City bus systems can be a financial lifesaver; they are far more economical than taxis if you are trying to get around the city without walking. They also provide a unique perspective, and allow you to see the city in a different way (sometimes we like to just ride them and see where we end up!). To foreigners and tourists bus systems usually seem like a complex logistical nightmare, scaring site-seers and threatening to ruin the whole vacation. Here are a few tips to taking advantage of the public transportation and saving a few dollars. In this post, we focus on the Roman bus system (just like in the U.S., most cities or counties have their own separate bus systems that do have some similarities and crossovers), but if you have any questions about buses in a specific city, leave them in the comments below!
There are several different types of tickets or passes that you can buy. Which one you buy depends on how long you are planning to stay in Rome, and how frequently you want to use the bus. Bus passes in Rome are good for both the bus and the metro!
Bus passes can be purchased at machines located in metro stops, as well as at a few bus stops. They can also be bought at tabacchi (tobacco shops, more like tiny convenience stores). Although in most cities in Europe you can buy bus tickets on the bus for a slightly higher price, this is a rare case in Rome. Don’t bet on buying a last-minute ticket on the bus!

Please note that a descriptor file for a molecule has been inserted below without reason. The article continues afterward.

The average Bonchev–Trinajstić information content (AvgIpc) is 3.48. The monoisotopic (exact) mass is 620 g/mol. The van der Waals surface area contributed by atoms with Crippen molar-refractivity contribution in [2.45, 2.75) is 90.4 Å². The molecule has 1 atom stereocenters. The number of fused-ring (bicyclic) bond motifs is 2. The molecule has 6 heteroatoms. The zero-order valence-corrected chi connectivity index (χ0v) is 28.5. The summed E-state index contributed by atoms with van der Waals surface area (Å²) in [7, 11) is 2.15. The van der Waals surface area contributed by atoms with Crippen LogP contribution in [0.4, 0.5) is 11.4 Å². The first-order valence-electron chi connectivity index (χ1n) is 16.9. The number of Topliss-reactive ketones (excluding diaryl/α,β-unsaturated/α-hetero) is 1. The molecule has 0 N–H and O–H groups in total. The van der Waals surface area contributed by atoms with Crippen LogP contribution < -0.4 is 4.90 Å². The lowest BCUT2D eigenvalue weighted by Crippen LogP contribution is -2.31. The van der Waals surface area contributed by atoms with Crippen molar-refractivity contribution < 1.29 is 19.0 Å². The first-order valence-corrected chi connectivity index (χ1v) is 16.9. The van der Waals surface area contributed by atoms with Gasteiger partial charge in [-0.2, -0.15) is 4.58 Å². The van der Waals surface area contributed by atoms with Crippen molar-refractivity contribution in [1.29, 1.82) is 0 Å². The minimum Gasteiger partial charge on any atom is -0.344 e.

Validate your ticket by inserting it into the small yellow machine once on board the bus. On the metro system, validation is usually done when you enter a gate to the platform. Bus tickets in Italy are good for any day and time after purchase, so you must validate it when you decide to use it. If you are found with an unvalidated ticket, you can be subject to hefty fines. (And if one machine doesn't work, go find another one! We speak from experience - learn form our mistakes!)
In this modern day and age, the Roman transportation website is the best bet for figuring out which bus to take, especially if you are planning your trip in advance and have access to the internet. The website has an English version, which you can get to by clicking the small British flag in the top right hand corner. At the bottom of the homepage is a simple tool to help you find the best bus route for your itinerary. Although the website will display times, buses often run late or on their own schedule in Rome. You can also purchase a map showing all of the bus routes at any newsstand you see for just a couple of Euros. Although this information might seem overwhelming, public transportation is a great and economic way to get around the city. As we said earlier, it provides a whole new perspective of the city, and you get to interact with locals (or at least people watch)! Try to enjoy the ride!